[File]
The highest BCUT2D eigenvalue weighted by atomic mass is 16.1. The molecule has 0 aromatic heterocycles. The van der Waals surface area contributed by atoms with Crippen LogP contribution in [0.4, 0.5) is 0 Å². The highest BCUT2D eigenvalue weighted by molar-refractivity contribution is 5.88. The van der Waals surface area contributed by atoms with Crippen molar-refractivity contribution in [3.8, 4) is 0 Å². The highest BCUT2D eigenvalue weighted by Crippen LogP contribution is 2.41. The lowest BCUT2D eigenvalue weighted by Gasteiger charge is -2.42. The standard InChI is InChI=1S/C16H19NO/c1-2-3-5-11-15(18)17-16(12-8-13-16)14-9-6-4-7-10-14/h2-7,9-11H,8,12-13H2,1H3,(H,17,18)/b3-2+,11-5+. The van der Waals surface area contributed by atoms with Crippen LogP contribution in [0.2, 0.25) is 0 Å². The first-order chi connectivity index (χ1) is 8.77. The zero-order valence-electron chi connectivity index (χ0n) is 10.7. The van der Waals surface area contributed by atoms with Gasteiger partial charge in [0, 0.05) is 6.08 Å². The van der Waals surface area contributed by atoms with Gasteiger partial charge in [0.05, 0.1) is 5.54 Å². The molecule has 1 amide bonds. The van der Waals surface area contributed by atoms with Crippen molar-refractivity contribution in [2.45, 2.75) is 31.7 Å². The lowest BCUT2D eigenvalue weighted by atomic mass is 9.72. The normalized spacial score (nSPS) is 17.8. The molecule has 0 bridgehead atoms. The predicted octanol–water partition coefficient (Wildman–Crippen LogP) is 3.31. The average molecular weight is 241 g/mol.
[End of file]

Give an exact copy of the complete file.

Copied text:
The highest BCUT2D eigenvalue weighted by atomic mass is 16.1. The molecule has 0 aromatic heterocycles. The van der Waals surface area contributed by atoms with Crippen LogP contribution in [0.4, 0.5) is 0 Å². The highest BCUT2D eigenvalue weighted by molar-refractivity contribution is 5.88. The van der Waals surface area contributed by atoms with Crippen molar-refractivity contribution in [3.8, 4) is 0 Å². The highest BCUT2D eigenvalue weighted by Crippen LogP contribution is 2.41. The lowest BCUT2D eigenvalue weighted by Gasteiger charge is -2.42. The standard InChI is InChI=1S/C16H19NO/c1-2-3-5-11-15(18)17-16(12-8-13-16)14-9-6-4-7-10-14/h2-7,9-11H,8,12-13H2,1H3,(H,17,18)/b3-2+,11-5+. The van der Waals surface area contributed by atoms with Crippen LogP contribution in [0.2, 0.25) is 0 Å². The first-order chi connectivity index (χ1) is 8.77. The zero-order valence-electron chi connectivity index (χ0n) is 10.7. The van der Waals surface area contributed by atoms with Gasteiger partial charge in [0, 0.05) is 6.08 Å². The van der Waals surface area contributed by atoms with Gasteiger partial charge in [0.05, 0.1) is 5.54 Å². The molecule has 1 amide bonds. The van der Waals surface area contributed by atoms with Crippen molar-refractivity contribution in [2.45, 2.75) is 31.7 Å². The lowest BCUT2D eigenvalue weighted by atomic mass is 9.72. The normalized spacial score (nSPS) is 17.8. The molecule has 0 bridgehead atoms. The predicted octanol–water partition coefficient (Wildman–Crippen LogP) is 3.31. The average molecular weight is 241 g/mol.